Delta-8 Lookalike Snacks are a Danger

Liz Filmer
16 Sep 2023

The US Food and Drug Administration (FDA) and the US Federal Trade Commission (FTC) have sent cautioning letters to six companies for marketing products incorporating Delta-8 tetrahydrocannabinol (delta-8 THC) that look intentionally similar to popular snack foods that are in the majority aimed at children, teens and young adults.

Delta-8 THC produces comparable results to the chemical compound Delta-9 THC found naturally in the cannabis plant. However, it's not regulated like cannabis is. 

The agencies said these products could easily be confused with generic snacks like Doritos, Oreos, Sour Patch Kids, Gushers, Jolly Ranchers, Cheetos and Nerds Ropes.

Some products like Stoney Patch, Double Stuff Stoneos and Medicated DopeRope Bites have names that play on famous household brands. Others, like delta-8 THC Doritos and Cheetos, are trading with the same name as their original, non-infused counterparts. The fact that they contain THC is disclosed only in small font on the bottom and reverse of the packaging. 

The FTC has said that the products may violate Section 5 of the FTC Act, which restricts unfair or misleading acts in or affecting business, including marketing approaches that may pose a health or safety risk.

"Marketing edible THC products that children can easily mistake for regular foods is reckless and illegal. Companies must guarantee that their products are marketed safely and responsibly, in line with protecting children's well-being."- Samuel Levine-b Bureau of Consumer Protection.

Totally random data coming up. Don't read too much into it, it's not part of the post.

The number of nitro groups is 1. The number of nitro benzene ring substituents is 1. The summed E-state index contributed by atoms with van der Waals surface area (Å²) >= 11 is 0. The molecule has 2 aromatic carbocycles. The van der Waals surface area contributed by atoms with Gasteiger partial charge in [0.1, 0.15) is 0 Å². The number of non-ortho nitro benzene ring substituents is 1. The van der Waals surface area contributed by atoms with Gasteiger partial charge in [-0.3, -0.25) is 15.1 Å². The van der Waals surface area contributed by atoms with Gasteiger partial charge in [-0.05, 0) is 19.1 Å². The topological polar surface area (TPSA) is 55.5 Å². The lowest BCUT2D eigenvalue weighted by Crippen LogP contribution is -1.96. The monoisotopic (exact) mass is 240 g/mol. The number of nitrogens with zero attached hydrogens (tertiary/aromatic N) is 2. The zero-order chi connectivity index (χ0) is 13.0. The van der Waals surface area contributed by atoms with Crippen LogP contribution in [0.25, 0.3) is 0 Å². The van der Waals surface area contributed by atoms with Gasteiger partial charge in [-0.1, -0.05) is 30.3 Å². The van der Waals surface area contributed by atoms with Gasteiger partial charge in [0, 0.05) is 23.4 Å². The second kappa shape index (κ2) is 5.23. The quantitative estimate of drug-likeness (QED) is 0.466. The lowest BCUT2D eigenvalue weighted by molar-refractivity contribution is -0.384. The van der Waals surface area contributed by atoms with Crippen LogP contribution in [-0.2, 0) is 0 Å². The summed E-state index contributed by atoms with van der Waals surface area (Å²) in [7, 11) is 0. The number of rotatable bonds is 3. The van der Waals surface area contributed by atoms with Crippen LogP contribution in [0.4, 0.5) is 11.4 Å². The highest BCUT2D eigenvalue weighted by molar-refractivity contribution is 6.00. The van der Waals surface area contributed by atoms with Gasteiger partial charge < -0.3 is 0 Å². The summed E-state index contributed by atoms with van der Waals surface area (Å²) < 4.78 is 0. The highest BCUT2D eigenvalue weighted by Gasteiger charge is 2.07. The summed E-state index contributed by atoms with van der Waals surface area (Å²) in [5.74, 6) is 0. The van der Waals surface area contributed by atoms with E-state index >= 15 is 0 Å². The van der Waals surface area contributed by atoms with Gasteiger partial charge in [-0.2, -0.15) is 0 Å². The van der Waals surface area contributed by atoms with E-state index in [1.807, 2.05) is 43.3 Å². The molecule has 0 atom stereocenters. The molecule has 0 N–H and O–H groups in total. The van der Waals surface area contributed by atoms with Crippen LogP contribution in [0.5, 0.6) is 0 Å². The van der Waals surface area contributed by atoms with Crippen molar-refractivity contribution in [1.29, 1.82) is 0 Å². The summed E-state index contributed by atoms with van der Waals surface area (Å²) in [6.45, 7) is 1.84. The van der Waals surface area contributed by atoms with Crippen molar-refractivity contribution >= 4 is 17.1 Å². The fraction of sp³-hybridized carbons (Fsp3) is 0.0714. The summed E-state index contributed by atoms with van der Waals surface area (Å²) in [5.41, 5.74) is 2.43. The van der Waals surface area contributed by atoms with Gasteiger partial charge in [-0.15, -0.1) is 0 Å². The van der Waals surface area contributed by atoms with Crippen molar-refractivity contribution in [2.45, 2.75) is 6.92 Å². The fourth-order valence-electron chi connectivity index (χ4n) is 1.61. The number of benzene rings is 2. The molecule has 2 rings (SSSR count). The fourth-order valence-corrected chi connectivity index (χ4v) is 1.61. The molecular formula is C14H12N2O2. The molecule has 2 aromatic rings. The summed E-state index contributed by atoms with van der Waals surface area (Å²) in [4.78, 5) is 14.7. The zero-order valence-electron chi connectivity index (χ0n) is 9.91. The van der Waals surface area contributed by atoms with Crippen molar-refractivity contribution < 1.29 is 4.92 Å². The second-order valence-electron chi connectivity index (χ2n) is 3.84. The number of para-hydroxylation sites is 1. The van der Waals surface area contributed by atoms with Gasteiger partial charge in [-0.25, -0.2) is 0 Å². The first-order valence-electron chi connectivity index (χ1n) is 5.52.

The agencies reported over 125 adverse events between January 2021 and May 2022 concerning consuming edibles containing delta-8 THC. At least 10 of those reports expressly note the existence of copycat products.

The FTC is demanding via the warning letters that the companies cease marketing edible delta-8 THC products that mimic popular foods and stop packaging them in such a way that is likely to attract young children.

The companies contacted were given 15 working days to show proof that they had taken action to address the concerns.

Products such as this seem to be running concern regarding the newly regulated yet still modestly ambiguous legal cannabis space. In 2021, the US Centers for Disease Control and Prevention cautioned public health departments and healthcare professionals about products comprising delta-8 THC that could cause health concerns, with particular emphasis on those with "insufficient labelling."

In June 2022, the FDA warned customers about the conceivable risks of consuming foods containing delta-8 THC, particularly for children, who would be additionally susceptible to the effects.

Delta-8 THC typically comes from the hemp plant rather than the cannabis plant. The Farm Bill of 2018 successfully removed hemp from the Controlled Substance Act. Some states, though not all, have also banned the sale of delta-8 THC. Further research and regulation are needed to ensure the safety of Delta 8 and those who take it.

More on this topic from Soft Secrets:

How synthetic cannabinoids are changing the market

DEA unveils new rules for DELTA 8

THC-O the psychedelic experience

Liz Filmer